Measure to repeal lower Chicago speed camera ticket threshold fails city council

Thursday, July 21, 2022
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The Chicago City Council voted down a measure to repeal the lower threshold for speed camera tickets, which Mayor Lori Lightfoot championed last year.

CHICAGO (WLS) -- The Chicago City Council voted down a measure to repeal the lower threshold for speed camera tickets in the city at their Wednesday meeting.

The measure failed by a vote of 26 to 18.

Mayor Lori Lightfoot, who championed lowering the threshold from 10 mph to trigger a ticket to 6 mph over the speed limit, had expressed her disapproval of the measure.

SEE MORE: Chicago City Council speed camera vote delayed again as meeting devolves into chaos

"I can't support this either because I am a parent and also a pedestrian. I say give them an inch they will take a mile," said 24th Ward Alderman Monique Scott.

Alderman Anthony Beale had proposed raising that back to 10 miles per hour over the speed limit.

"This is targeting specific neighborhoods, saying I'm going to take from you every single day," said 15th Ward Alderman Ray Lopez.

RELATED: Group says Chicago's new speed camera law unfairly impacts minority drivers

Mayor Lightfoot has said raising speeds for drivers will only increase traffic-related crashes and deaths, while the alderman said residents are being hit with very expensive fines.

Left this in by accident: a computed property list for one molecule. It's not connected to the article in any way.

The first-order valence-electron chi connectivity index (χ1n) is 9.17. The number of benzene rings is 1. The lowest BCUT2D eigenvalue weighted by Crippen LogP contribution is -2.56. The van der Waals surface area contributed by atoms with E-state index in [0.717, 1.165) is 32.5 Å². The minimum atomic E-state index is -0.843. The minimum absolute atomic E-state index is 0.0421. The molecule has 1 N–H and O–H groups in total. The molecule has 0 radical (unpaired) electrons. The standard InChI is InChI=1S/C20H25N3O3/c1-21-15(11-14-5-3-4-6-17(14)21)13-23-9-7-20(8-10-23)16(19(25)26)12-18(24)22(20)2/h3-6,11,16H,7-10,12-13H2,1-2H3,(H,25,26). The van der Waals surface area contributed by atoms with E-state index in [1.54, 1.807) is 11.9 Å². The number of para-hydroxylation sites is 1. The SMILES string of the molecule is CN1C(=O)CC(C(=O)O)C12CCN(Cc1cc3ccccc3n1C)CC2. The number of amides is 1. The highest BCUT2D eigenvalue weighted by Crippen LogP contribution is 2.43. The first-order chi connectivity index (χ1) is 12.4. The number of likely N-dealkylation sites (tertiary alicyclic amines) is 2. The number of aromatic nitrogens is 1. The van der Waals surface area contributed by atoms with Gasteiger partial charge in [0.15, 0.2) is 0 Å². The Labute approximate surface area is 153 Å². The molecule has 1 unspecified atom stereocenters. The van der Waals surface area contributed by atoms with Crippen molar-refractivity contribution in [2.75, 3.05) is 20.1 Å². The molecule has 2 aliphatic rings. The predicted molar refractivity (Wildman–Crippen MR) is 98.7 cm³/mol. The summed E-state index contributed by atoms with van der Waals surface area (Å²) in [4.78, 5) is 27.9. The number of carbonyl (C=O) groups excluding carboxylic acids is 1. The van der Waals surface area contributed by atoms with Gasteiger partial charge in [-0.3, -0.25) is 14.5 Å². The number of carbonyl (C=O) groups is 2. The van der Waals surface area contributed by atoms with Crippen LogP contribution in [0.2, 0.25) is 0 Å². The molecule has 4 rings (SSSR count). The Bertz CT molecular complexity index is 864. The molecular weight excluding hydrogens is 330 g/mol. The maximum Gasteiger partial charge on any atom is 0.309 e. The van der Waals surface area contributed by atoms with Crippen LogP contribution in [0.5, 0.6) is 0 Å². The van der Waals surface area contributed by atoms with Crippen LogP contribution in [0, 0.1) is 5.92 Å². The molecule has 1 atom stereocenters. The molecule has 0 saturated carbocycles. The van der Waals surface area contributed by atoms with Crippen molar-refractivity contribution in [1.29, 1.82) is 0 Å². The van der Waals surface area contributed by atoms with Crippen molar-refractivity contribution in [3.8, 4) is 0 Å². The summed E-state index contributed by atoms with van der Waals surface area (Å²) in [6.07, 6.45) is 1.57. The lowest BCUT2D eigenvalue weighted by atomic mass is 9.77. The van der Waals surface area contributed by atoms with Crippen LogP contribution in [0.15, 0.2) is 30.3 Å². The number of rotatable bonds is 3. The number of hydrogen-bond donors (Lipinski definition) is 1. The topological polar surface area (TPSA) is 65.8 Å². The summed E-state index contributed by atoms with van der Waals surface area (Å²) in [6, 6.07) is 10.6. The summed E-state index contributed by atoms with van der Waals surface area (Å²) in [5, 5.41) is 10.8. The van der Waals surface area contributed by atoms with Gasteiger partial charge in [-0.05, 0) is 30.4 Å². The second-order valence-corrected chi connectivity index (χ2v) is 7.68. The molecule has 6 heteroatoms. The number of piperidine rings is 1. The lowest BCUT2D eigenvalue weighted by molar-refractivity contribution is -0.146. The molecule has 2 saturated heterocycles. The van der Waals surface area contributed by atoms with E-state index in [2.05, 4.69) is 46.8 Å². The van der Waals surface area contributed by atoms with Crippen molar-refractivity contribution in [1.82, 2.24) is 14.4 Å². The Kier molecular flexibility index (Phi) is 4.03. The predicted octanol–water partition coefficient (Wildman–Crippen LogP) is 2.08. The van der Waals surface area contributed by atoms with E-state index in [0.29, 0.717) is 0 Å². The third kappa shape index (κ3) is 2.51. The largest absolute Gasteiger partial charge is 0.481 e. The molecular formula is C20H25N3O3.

In November, the ABC7 data team analyzed speed camera tickets since the law was changed and found 84% of all tickets issued were for drivers going 6 to 10 mph over the speed limit.

The speed camera citations have generated $59 million in revenue for the city since being imposed in March of last year.

In the first half of 2022, the city issues 1,131,686 speeding tickets, down 14% from 2021 though still significantly higher than years before the new law was in effect. In 2021, between January and June, the city issued 1,312,940 speeding tickets while in 2020 they issued 378,632 speed tickets and in 2019 they issues 405,378 in the same time period.

An ordinance was also be introduced Wednesday to help protect the mental health of Chicago police officers by ensuring they get regular days off, following recent suicides in the department.